The building is inspiring and its decorations carved in the stone are very elaborate. Its shapes are cut out against a distant desolate landscape, that only the township behind it partly breaks up. When it's time to go back, I chose the easy way and get on a dolmus that leaves as soon as it's full with passengers.
I get my luggage back from the hotel and set off to Kars, which involves a change of bus in Igdir. We are stopped and searched by the police; a bundle of leaflets is confiscated from one of the passengers. My seat companion is an Iranian guy and is in Turkey on business. He speaks little English, but we exchange a few words. He kindly takes me to Kars bus stop, where I have to wait some time. A boy invites me to a cup of tea and engages into conversation. He explains he would like to become an English teacher. He's young, but his speech reveals it is the result of hard study, research, passion and practise. I recognise myself at his age, though I can't have been so outgoing.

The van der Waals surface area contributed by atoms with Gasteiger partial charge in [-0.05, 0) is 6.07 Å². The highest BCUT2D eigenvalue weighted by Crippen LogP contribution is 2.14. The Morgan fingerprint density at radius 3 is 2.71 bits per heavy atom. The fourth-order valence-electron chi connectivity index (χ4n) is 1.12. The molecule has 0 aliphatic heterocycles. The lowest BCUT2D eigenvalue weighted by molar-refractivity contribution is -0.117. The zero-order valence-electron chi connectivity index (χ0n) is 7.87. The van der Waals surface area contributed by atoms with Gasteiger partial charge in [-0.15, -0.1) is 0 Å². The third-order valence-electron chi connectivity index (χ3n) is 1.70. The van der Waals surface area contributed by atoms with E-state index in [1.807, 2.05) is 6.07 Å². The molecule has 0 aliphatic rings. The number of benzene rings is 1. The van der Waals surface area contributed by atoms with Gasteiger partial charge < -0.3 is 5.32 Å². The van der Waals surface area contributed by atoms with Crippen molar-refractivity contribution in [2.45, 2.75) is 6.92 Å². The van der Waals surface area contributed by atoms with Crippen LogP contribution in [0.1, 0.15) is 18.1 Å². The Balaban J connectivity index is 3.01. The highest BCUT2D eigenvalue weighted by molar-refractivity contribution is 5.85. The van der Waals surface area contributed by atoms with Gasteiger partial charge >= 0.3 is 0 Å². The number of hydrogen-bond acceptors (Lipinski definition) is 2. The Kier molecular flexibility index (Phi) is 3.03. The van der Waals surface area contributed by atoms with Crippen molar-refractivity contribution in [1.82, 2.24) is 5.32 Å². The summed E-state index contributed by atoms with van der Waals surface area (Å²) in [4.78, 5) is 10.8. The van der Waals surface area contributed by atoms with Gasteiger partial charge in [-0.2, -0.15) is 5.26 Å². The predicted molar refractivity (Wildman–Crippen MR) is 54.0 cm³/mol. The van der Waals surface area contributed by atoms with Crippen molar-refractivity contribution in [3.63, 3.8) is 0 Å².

We leave, but the bus driver stops to buy aubergines, then melons and peppers along the road; someone grumbles loudly. Then, as usual, some passengers are dropped at frequent stops, more taken on board. The going is slowed by this process, and I get nervous. A passenger behind me is munching off some seeds and cracking their shells between his teeth, which rounds off the strain on my nerves. I ask myself why on earth mysterious passengers are dropped in the open fields from time to time, without anything around. They must walk miles before they get to a house!
I reach Kars rather tired and find a hotel for 25 LT. that's a bit more expensive than usual, but the first one was full and I wouldn't run the risk of coming across a cheap seedy hotel. At the restaurant I get talking with a group of French people and ask for details about the visit to Ani tomorrow.